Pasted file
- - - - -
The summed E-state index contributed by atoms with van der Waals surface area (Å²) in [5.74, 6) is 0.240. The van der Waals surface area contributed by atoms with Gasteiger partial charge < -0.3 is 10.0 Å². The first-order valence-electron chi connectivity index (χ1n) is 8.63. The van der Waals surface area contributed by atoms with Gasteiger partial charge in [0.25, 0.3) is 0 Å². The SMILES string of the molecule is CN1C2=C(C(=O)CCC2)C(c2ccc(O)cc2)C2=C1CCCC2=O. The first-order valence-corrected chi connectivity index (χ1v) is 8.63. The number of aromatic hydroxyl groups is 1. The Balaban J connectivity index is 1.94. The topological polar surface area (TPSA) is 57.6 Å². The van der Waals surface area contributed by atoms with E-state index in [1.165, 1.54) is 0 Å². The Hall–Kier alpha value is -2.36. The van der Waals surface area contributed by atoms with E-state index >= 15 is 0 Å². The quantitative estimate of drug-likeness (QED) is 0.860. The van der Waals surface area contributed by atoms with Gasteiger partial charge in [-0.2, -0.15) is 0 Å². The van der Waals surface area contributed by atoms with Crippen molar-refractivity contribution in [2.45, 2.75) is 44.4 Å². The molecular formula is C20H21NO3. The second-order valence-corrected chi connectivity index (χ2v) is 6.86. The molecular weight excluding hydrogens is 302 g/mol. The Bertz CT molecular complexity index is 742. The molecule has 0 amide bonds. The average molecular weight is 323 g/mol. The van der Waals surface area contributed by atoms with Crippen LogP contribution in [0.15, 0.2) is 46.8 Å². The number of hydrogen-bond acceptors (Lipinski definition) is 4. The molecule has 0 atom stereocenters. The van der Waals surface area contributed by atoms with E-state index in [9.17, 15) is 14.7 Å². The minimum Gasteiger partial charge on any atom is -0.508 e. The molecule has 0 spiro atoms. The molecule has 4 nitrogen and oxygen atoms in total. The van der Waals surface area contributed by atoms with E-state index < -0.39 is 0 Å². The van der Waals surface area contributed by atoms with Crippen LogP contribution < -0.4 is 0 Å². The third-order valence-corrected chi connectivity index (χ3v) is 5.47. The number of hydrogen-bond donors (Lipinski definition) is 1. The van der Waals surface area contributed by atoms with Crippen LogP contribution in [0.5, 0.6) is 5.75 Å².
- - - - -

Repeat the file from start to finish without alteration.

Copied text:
The summed E-state index contributed by atoms with van der Waals surface area (Å²) in [5.74, 6) is 0.240. The van der Waals surface area contributed by atoms with Gasteiger partial charge < -0.3 is 10.0 Å². The first-order valence-electron chi connectivity index (χ1n) is 8.63. The van der Waals surface area contributed by atoms with Gasteiger partial charge in [0.25, 0.3) is 0 Å². The SMILES string of the molecule is CN1C2=C(C(=O)CCC2)C(c2ccc(O)cc2)C2=C1CCCC2=O. The first-order valence-corrected chi connectivity index (χ1v) is 8.63. The number of aromatic hydroxyl groups is 1. The Balaban J connectivity index is 1.94. The topological polar surface area (TPSA) is 57.6 Å². The van der Waals surface area contributed by atoms with E-state index in [1.165, 1.54) is 0 Å². The Hall–Kier alpha value is -2.36. The van der Waals surface area contributed by atoms with E-state index >= 15 is 0 Å². The quantitative estimate of drug-likeness (QED) is 0.860. The van der Waals surface area contributed by atoms with Gasteiger partial charge in [-0.2, -0.15) is 0 Å². The van der Waals surface area contributed by atoms with Crippen molar-refractivity contribution in [2.45, 2.75) is 44.4 Å². The molecular formula is C20H21NO3. The second-order valence-corrected chi connectivity index (χ2v) is 6.86. The molecular weight excluding hydrogens is 302 g/mol. The Bertz CT molecular complexity index is 742. The molecule has 0 amide bonds. The average molecular weight is 323 g/mol. The van der Waals surface area contributed by atoms with Crippen LogP contribution in [0.15, 0.2) is 46.8 Å². The number of hydrogen-bond acceptors (Lipinski definition) is 4. The molecule has 0 atom stereocenters. The van der Waals surface area contributed by atoms with E-state index in [9.17, 15) is 14.7 Å². The minimum Gasteiger partial charge on any atom is -0.508 e. The molecule has 0 spiro atoms. The molecule has 4 nitrogen and oxygen atoms in total. The van der Waals surface area contributed by atoms with E-state index < -0.39 is 0 Å². The van der Waals surface area contributed by atoms with Crippen LogP contribution < -0.4 is 0 Å². The third-order valence-corrected chi connectivity index (χ3v) is 5.47. The number of hydrogen-bond donors (Lipinski definition) is 1. The van der Waals surface area contributed by atoms with Crippen LogP contribution in [0.5, 0.6) is 5.75 Å².